The Breach (Engelska) Massmarknadsbok – 1 Januari 2010
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- Utgivare : HarperCollins Publishers Inc (1 Januari 2010)
- Språk : Engelska
- Massmarknadsbok : 384 sidor
- ISBN-10 : 0061584452
- ISBN-13 : 978-0061584459
Thirty years ago, in a facility buried beneath a vast Wyoming emptiness, an experiment gone awry accidentally opened a door.
It is the world's best-kept secret--and its most terrifying.
Trying to regain his life in the Alaskan wilds, ex-con/ex-cop Travis Chase stumbles upon an impossible scene: a crashed 747 passenger jet filled with the murdered dead, including the wife of the President of the United States. Though a nightmare of monumental proportions, it pales before the terror to come, as Chase is dragged into a battle for the future that revolves around an amazing artifact.
Allied with a beautiful covert operative whose life he saved, Chase must now play the role he's been destined for--a pawn of incomprehensible forces or humankind's final hope--as the race toward Apocalypse begins in earnest.
Because something is loose in the world.
And doomsday is not only possible . . . it is inevitable.
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How readers will respond to the book will very much depend on whether they are willing and able to suspend their disbelief. Whilst the much of the action is pretty straight forward, with nice meaty episodes of well written combat, the plot on which they are hung is veers very heavily into sci-fi territory. If like me you're a fan of Lincoln Child & Douglas Preston, or even some of James Rollins slightly more outlandish novels you'll probably be willing to go along with some of the ideas that underpin The Breach, but if you like your thrillers to be earth bound lacking wilder flights of fancy (although all of Lee's concepts are well thought through) the sci-fi trappings will probably put you off.
If you can get past the fantastical concepts on offer what you get is an extremely fast and relentlessly paced thriller (close to the pace of a Matt Reilly novel, but thankfully without the childish plotting and prose), with as I've mentioned some fantastic action. You're also introduced to a great lead character, Travis Chase, who despite having the sort of name that you only find in action-thrillers is definitely not the usual one dimensional heroic lead. Capable but not superhuman he's also given a pretty dark back story that lends both the character and his actions extra depth and significance. The female lead, Paige, is less well drawn by contrast but is far from the helpless damsel in distress.
Best of all The Breach also offers up a genuine and interesting mystery to go with the action and the vaguely X-Files-ish sci-fi. Most thrillers provide plenty of action and some solid plot hooks but are utterly predictable in terms of how the story will pan out (e.g. good guys win!) or telegraph the bad guy's motivations from the get go. The Breach by contrast keeps you guessing right up until the end and comes up with a final revelation that I didn't come even close to predicting. Its an extra dimension that is very welcome.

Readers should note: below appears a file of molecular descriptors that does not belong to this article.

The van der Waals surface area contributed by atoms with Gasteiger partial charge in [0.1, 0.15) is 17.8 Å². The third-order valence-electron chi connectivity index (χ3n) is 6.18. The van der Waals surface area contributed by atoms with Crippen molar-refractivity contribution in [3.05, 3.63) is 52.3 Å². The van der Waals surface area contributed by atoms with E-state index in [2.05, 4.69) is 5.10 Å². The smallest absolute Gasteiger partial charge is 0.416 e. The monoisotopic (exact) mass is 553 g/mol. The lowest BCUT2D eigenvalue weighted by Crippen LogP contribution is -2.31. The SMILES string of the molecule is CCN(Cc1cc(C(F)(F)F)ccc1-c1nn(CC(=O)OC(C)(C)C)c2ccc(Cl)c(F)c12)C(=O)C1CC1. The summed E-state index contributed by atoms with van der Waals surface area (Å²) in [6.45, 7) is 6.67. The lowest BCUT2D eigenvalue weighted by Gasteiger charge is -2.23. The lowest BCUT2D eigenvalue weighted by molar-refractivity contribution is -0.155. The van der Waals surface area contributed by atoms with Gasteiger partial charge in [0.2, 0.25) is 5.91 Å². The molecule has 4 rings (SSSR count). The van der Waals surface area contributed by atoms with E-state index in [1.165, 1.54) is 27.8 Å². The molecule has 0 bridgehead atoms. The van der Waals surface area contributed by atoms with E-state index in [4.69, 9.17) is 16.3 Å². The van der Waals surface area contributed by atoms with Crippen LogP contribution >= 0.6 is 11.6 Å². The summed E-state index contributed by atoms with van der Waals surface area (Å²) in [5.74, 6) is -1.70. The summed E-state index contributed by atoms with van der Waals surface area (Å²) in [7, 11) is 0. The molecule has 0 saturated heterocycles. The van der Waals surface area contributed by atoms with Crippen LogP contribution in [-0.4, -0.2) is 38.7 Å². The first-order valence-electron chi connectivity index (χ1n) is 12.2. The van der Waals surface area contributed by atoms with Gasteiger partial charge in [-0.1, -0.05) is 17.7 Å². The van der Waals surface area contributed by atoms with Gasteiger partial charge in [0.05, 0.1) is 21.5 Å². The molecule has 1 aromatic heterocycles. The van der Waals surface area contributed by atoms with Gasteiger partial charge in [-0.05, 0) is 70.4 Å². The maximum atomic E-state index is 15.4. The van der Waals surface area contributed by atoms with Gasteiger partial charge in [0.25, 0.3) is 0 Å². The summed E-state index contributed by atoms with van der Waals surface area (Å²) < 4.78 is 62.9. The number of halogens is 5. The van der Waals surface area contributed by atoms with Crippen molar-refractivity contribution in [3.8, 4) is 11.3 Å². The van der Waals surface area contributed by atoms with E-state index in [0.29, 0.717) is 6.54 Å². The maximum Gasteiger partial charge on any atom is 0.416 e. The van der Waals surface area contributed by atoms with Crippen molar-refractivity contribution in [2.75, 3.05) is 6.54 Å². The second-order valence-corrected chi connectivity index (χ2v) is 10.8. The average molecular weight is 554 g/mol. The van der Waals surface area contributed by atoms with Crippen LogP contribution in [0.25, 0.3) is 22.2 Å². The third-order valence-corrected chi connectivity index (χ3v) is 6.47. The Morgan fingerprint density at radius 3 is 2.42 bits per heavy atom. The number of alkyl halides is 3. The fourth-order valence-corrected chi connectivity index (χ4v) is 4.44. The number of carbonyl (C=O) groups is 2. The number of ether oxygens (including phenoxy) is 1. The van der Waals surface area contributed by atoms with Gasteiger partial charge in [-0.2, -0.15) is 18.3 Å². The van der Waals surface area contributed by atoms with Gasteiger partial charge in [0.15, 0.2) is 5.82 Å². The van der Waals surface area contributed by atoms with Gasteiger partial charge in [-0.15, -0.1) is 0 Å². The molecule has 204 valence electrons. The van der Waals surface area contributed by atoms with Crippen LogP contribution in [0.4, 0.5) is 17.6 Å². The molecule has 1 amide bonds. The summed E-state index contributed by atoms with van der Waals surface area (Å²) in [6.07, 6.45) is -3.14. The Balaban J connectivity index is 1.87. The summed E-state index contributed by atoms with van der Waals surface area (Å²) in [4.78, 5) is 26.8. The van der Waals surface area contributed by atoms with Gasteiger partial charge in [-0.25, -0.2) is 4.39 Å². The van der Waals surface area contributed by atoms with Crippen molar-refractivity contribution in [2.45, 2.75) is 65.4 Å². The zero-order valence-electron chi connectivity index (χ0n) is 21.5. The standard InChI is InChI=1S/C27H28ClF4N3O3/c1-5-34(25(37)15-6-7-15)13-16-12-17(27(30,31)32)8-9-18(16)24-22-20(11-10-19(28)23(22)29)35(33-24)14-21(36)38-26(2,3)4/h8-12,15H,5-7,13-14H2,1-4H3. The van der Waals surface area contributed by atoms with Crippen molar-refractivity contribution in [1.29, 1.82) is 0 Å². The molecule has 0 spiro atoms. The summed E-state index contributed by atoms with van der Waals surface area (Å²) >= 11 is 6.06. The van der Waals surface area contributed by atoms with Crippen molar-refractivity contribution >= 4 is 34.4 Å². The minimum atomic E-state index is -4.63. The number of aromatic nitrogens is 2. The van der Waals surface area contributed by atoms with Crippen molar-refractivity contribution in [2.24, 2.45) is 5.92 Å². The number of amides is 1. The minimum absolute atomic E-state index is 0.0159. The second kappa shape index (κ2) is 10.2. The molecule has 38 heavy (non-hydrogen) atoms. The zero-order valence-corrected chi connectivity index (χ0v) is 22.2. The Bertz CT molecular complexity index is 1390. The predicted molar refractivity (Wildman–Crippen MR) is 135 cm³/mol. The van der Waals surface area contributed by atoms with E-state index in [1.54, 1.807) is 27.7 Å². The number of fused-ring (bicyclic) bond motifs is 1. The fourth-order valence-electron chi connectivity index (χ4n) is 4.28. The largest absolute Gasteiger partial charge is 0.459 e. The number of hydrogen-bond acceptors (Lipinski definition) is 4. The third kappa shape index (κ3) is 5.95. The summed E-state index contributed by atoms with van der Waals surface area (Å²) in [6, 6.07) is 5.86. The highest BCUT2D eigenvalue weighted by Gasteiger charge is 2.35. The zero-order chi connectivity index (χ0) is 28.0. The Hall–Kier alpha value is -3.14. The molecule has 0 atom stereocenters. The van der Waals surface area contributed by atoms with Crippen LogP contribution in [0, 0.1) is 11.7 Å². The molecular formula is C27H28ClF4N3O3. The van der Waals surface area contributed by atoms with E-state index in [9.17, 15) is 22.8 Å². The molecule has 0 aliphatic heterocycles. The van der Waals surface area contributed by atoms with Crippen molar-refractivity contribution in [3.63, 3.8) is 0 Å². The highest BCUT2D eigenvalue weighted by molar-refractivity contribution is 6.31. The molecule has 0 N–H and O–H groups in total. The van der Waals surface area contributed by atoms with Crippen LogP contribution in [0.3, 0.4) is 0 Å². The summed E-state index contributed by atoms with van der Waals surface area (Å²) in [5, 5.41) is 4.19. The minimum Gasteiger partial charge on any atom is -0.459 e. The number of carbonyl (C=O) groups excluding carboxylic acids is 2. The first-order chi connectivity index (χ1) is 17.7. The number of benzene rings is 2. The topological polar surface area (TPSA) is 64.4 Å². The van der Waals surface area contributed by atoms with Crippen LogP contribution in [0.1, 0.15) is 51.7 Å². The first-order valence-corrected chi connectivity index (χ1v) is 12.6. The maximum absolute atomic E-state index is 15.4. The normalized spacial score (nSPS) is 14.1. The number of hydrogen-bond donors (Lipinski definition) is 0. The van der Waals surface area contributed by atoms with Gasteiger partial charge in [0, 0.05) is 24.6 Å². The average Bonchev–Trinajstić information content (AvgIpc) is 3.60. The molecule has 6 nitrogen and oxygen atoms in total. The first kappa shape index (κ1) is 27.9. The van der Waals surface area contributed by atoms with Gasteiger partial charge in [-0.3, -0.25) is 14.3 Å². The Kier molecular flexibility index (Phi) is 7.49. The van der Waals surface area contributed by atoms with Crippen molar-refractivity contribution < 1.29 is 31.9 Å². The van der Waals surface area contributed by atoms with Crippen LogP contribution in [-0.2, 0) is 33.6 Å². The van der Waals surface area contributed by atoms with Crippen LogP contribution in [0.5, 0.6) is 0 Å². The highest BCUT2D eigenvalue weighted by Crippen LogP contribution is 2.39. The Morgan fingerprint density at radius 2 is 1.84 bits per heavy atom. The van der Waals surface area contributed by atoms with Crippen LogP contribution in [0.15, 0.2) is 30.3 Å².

The Breach was so enjoyable I'm actually sorry that it wasn't longer. At times it felt like the author was trying to cram too much in, and a bit more time to let the story breath might not have gone amiss. Certainly beyond Travis and Paige none of the other characters are more than names and some plot developments get skated over rather too quickly.
The rapid pace does however, distract from a few iffy bits of plotting. For the most part Lee's concepts work at first glance, but I'm avoiding thinking about them too much because I'm know I'd find plenty of holes in the book's logic. I'm also not sure whether the extremely high body count is really justified by the plot. Certainly one set piece in Zurich, whilst startling, verges towards the gratuitously tasteless and stretches plausibility to breaking point. Dialling it down a notch in future books might not be a bad idea.
I will however, definitely be picking up the next 'Breach' adventure, Ghost Country . If it includes as many fresh ideas and as much incident as his debut it promises to be a great follow-up.
But whereas it could get too techy he manages to stay the right side of going all nuclear physics on us. He keeps it simplistic and relies on the readers imagination which he assists with a pacey righting style.
I read the book in no time and found it thoroughly entertaining.
Synopsis; Chap out in the tundra wilderness on a mission to just get away from the grind finds a downed plane (a big one). But there is no rescue parties and his tentative investigation leads him down a path you WILL not believe.
I am not saying anymore. Its cleverly constructed throughout.
Suspend belief and enjoy.
Chase is a man with a questionable history. Trying to forge out a new life for himself, he is hiking through Alaska when he discovers a crashed 747.
With the crash site appearing to be three days old, Chase wonders why there are no rescue services anywhere to be seen. A 747 cannot crash and simply be forgotten. The mystery unfolds on board the plane, where Chase discovers the First Lady of the US, and the message she holds.
The adventure then kicks off and never lets up. Travis is made aware of a secret organisation `Tangent', and the fantastic `entities' that they have at their disposal. To say any more would spoil the story, but Tangent have enemies that also have access to the mysterious entities. All in all, this was a very satisfying and entertaining read. This is pulp sci-fi at its best and is very imaginatively written. Could I describe it as a combination of James Bond and Men in Black? It looks like I just have. This is definitely a book I will passing on to friends. I am looking forward to reading the two sequels, Ghost Country and Deep Sky.